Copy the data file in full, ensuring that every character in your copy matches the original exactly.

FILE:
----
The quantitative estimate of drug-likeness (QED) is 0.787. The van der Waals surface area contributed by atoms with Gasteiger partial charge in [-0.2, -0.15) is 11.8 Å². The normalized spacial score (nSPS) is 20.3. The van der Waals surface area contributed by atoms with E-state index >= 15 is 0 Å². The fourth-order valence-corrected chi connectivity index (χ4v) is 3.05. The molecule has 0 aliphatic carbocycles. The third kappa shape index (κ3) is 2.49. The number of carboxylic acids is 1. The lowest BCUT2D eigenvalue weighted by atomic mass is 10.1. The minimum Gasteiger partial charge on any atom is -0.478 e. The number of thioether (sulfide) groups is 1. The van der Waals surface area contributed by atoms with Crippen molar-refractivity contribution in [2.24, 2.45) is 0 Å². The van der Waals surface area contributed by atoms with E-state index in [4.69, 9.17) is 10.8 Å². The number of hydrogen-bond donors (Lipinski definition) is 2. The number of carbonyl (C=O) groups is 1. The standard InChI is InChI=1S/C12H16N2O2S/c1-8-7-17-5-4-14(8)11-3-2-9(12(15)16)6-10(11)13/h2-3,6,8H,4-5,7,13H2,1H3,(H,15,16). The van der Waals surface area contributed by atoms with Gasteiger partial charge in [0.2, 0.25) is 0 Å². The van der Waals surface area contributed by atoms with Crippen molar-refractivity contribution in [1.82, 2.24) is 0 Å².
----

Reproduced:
The quantitative estimate of drug-likeness (QED) is 0.787. The van der Waals surface area contributed by atoms with Gasteiger partial charge in [-0.2, -0.15) is 11.8 Å². The normalized spacial score (nSPS) is 20.3. The van der Waals surface area contributed by atoms with E-state index >= 15 is 0 Å². The fourth-order valence-corrected chi connectivity index (χ4v) is 3.05. The molecule has 0 aliphatic carbocycles. The third kappa shape index (κ3) is 2.49. The number of carboxylic acids is 1. The lowest BCUT2D eigenvalue weighted by atomic mass is 10.1. The minimum Gasteiger partial charge on any atom is -0.478 e. The number of thioether (sulfide) groups is 1. The van der Waals surface area contributed by atoms with Crippen molar-refractivity contribution in [2.24, 2.45) is 0 Å². The van der Waals surface area contributed by atoms with E-state index in [4.69, 9.17) is 10.8 Å². The number of hydrogen-bond donors (Lipinski definition) is 2. The number of carbonyl (C=O) groups is 1. The standard InChI is InChI=1S/C12H16N2O2S/c1-8-7-17-5-4-14(8)11-3-2-9(12(15)16)6-10(11)13/h2-3,6,8H,4-5,7,13H2,1H3,(H,15,16). The van der Waals surface area contributed by atoms with Gasteiger partial charge in [0.2, 0.25) is 0 Å². The van der Waals surface area contributed by atoms with Crippen molar-refractivity contribution in [1.82, 2.24) is 0 Å².